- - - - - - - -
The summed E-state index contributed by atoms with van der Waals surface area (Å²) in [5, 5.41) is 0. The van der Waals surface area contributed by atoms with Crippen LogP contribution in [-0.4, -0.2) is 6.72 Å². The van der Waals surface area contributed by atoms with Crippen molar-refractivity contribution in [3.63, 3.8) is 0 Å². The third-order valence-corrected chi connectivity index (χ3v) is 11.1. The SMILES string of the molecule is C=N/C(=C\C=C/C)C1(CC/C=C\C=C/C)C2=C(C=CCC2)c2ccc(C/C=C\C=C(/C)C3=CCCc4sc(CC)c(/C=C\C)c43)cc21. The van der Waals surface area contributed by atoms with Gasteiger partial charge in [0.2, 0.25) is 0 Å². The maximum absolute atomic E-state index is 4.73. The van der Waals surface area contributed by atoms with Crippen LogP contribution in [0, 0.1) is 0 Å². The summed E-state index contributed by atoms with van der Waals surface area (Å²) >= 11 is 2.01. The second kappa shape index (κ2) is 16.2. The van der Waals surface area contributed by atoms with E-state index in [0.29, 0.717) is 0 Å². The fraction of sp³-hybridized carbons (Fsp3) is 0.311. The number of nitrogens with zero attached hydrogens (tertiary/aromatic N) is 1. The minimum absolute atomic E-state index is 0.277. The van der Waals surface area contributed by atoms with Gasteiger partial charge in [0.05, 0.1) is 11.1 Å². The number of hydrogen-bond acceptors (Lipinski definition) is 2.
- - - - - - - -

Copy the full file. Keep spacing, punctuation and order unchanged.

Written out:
The summed E-state index contributed by atoms with van der Waals surface area (Å²) in [5, 5.41) is 0. The van der Waals surface area contributed by atoms with Crippen LogP contribution in [-0.4, -0.2) is 6.72 Å². The van der Waals surface area contributed by atoms with Crippen molar-refractivity contribution in [3.63, 3.8) is 0 Å². The third-order valence-corrected chi connectivity index (χ3v) is 11.1. The SMILES string of the molecule is C=N/C(=C\C=C/C)C1(CC/C=C\C=C/C)C2=C(C=CCC2)c2ccc(C/C=C\C=C(/C)C3=CCCc4sc(CC)c(/C=C\C)c43)cc21. The van der Waals surface area contributed by atoms with Gasteiger partial charge in [0.2, 0.25) is 0 Å². The maximum absolute atomic E-state index is 4.73. The van der Waals surface area contributed by atoms with Crippen LogP contribution in [0, 0.1) is 0 Å². The summed E-state index contributed by atoms with van der Waals surface area (Å²) >= 11 is 2.01. The second kappa shape index (κ2) is 16.2. The van der Waals surface area contributed by atoms with E-state index in [0.29, 0.717) is 0 Å². The fraction of sp³-hybridized carbons (Fsp3) is 0.311. The number of nitrogens with zero attached hydrogens (tertiary/aromatic N) is 1. The minimum absolute atomic E-state index is 0.277. The van der Waals surface area contributed by atoms with Gasteiger partial charge in [0.05, 0.1) is 11.1 Å². The number of hydrogen-bond acceptors (Lipinski definition) is 2.